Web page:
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Coastal Fires Impact Air Quality in Yavapai County Featured

Terri Farneti, Yavapai County Public Health Coordinator September 08, 2020 444

Smoky skies due to California fires.

Big Data 

  • Air quality in Yavapai County affected by fires in California
  • People with heart and respiratory conditions should pay attention to local air quality
  • See below for health tips for coping with smoke haze
  • ADEQ operates a network of Portable Particulate Monitors across Arizona

Smoke in the air is likely coming from California wildfires

 

With fires burning in 11 western states, and 22 fires in California alone - where the Santa Ana winds are fanning the flames - the air quality in Yavapai County will be affected. 
 
The Arizona Department of Environmental Quality (ADEQ) operates a network of Portable Particulate Monitors across Arizona. These monitors record hourly average concentrations of particulates which have been linked to health and visibility concerns.  The monitor in Prescott indicates an air quality index in the “moderate” range, whereas Sedona is still in the “good” range.
 
It’s especially important for you to pay attention to local air quality reports during this fire season, if you are:

  • a person with heart or lung disease, such as heart failure, angina, ischemic heart disease, chronic obstructive pulmonary disease, emphysema or asthma.
  • an older adult, which makes you more likely to have heart or lung disease than younger people.
  • caring for children, including teenagers, because their respiratory systems are still developing, they breathe more air (and air pollution) per pound of body weight than adults, they’re more likely to be active outdoors, and they’re more likely to have asthma.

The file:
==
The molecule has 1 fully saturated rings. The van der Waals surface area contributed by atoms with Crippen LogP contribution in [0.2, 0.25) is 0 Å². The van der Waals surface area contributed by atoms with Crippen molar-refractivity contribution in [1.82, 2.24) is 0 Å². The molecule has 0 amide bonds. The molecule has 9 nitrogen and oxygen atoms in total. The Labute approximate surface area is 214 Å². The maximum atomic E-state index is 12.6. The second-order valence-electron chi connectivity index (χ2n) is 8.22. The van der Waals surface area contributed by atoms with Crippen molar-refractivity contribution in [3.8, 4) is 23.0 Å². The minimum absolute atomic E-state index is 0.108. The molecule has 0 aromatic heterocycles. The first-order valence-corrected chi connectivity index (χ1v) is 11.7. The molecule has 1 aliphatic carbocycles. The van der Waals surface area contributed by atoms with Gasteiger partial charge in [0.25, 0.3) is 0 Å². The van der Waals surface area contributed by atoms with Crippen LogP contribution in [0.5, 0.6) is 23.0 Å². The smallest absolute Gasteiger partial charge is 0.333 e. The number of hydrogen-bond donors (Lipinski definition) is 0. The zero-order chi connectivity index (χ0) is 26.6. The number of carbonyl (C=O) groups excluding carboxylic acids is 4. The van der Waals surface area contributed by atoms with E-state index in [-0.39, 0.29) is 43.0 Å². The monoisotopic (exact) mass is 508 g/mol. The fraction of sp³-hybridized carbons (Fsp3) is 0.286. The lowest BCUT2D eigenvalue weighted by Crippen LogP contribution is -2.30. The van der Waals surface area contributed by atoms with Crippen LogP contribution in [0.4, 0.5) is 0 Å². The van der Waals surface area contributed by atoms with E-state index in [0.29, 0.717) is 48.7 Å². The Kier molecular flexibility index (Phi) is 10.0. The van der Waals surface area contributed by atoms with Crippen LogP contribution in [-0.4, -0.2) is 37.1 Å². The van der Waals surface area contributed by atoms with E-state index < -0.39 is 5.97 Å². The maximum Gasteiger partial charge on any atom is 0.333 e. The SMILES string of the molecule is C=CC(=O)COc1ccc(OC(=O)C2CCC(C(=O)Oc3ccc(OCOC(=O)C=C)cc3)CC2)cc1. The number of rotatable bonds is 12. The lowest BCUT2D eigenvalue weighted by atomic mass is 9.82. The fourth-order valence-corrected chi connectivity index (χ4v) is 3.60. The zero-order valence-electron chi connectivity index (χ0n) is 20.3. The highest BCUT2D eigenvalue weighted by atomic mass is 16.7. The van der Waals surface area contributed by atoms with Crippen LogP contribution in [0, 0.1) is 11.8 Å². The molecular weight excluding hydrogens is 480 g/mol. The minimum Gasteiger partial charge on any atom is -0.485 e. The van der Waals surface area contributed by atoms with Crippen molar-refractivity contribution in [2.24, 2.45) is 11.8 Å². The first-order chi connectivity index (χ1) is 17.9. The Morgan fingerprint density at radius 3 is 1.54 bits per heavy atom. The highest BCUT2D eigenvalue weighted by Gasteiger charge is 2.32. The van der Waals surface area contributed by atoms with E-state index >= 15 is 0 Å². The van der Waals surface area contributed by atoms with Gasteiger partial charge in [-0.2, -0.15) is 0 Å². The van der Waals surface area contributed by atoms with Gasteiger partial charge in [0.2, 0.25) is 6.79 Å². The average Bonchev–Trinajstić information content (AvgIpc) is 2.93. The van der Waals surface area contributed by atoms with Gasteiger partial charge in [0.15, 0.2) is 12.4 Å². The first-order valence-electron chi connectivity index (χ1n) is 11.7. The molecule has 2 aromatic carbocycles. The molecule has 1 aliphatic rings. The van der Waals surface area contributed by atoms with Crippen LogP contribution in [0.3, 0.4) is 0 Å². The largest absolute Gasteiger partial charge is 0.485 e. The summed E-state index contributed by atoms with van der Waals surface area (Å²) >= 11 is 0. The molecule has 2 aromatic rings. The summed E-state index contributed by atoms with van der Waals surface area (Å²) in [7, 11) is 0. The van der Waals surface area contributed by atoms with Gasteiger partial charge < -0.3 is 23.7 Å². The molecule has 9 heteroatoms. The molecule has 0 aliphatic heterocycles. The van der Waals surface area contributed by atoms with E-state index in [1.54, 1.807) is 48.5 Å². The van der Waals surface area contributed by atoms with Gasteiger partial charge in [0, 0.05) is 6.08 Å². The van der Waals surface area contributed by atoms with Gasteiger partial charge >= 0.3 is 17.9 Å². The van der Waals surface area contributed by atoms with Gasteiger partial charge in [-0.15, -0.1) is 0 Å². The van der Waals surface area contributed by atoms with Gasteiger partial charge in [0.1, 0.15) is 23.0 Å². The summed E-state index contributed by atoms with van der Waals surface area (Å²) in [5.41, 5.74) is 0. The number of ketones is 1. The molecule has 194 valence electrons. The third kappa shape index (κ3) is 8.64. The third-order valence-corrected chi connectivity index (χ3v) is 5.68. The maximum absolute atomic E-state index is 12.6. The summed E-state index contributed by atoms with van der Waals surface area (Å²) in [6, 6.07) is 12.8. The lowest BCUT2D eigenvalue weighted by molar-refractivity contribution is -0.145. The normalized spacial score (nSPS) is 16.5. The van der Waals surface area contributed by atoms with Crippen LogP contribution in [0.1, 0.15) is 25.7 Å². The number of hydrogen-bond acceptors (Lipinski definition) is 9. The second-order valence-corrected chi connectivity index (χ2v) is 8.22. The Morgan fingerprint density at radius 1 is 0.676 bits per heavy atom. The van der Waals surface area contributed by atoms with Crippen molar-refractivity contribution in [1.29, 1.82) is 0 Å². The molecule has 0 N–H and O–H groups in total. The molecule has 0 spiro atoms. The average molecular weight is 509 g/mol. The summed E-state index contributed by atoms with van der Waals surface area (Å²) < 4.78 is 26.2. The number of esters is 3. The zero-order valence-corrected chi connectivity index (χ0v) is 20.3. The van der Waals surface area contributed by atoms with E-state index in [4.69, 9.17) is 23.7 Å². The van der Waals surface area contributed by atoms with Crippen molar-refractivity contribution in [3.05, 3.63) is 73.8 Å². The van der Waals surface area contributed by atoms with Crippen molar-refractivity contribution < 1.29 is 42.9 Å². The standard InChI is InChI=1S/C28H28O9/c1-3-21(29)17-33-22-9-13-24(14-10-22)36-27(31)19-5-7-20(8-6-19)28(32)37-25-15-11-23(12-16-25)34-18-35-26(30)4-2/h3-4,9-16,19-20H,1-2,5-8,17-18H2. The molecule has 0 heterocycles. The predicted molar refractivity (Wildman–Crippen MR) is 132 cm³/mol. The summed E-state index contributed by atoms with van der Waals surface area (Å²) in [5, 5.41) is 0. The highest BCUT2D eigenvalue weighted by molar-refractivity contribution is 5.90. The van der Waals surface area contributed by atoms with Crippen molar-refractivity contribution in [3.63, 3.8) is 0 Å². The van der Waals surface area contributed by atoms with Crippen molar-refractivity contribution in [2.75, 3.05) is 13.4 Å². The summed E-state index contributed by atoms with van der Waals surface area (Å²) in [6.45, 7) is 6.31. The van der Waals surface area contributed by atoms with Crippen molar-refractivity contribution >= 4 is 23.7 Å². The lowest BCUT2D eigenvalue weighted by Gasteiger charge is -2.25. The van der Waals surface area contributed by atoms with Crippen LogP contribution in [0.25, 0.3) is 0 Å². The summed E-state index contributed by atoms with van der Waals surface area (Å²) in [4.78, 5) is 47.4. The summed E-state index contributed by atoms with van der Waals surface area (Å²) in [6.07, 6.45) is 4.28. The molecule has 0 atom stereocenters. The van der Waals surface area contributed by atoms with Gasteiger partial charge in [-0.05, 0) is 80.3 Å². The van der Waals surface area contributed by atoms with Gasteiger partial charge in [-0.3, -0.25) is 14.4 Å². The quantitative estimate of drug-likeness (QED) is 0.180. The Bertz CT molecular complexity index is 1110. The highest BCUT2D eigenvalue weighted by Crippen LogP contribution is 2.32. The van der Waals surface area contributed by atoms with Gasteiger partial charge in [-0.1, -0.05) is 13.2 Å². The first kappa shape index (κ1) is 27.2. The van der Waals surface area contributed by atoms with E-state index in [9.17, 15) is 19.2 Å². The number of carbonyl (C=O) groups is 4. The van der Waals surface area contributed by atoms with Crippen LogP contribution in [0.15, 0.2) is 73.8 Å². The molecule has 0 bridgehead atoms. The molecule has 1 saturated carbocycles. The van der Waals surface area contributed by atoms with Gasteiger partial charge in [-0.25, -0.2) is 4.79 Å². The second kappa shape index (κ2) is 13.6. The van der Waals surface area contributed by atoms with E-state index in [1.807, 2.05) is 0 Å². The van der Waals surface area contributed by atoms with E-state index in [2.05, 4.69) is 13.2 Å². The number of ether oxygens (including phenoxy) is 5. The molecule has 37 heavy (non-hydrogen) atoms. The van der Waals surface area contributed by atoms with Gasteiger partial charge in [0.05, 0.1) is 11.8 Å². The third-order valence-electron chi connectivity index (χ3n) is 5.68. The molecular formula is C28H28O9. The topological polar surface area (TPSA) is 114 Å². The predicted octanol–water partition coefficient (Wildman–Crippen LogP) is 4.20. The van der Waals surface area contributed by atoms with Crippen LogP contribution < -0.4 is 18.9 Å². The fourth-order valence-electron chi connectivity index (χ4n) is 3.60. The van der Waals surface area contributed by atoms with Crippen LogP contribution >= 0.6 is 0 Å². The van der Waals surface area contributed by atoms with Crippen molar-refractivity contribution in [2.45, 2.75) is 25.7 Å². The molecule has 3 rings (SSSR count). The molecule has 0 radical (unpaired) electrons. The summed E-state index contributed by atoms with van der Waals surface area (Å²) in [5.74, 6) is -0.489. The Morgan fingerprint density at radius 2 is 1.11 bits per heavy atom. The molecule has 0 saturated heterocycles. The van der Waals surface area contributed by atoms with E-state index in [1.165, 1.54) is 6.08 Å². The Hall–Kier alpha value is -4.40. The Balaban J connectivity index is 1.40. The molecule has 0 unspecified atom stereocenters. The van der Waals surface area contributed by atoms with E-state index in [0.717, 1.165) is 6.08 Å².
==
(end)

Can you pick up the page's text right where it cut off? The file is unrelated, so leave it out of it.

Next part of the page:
• a person with diabetes, because you are more likely to have underlying cardiovascular disease.
  • a pregnant woman, because there could be potential health effects for both you and the developing fetus.

Health tips for coping with smoke haze:

  • People who suffer from asthma or other breathing issues should stay indoors and avoid outdoor activities – seek medical advice as needed
  • Keep windows and doors closed, or stay in air-conditioned areas
  • Avoid vigorous exercise
  • Cover your nose and mouth with a mask designed to filter fine particles – must be rated P1 or P2 and are available from hardware stores
  • Postpone outdoor events
  • Take advantage of smoke-free breaks in the environment to air out your home, but close up when smoke reoccurs
  • If shortness of breath or coughing develops – seek medical advice or use a reliever

 

Resources:

ADEQ Deployed Monitors:  https://www.phoenixvis.net/PPMmain.aspx 

USFS Deployed Monitor:  https://app.airsis.com/USFS/UnitMap 

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Last modified on Wednesday, 09 September 2020 00:45

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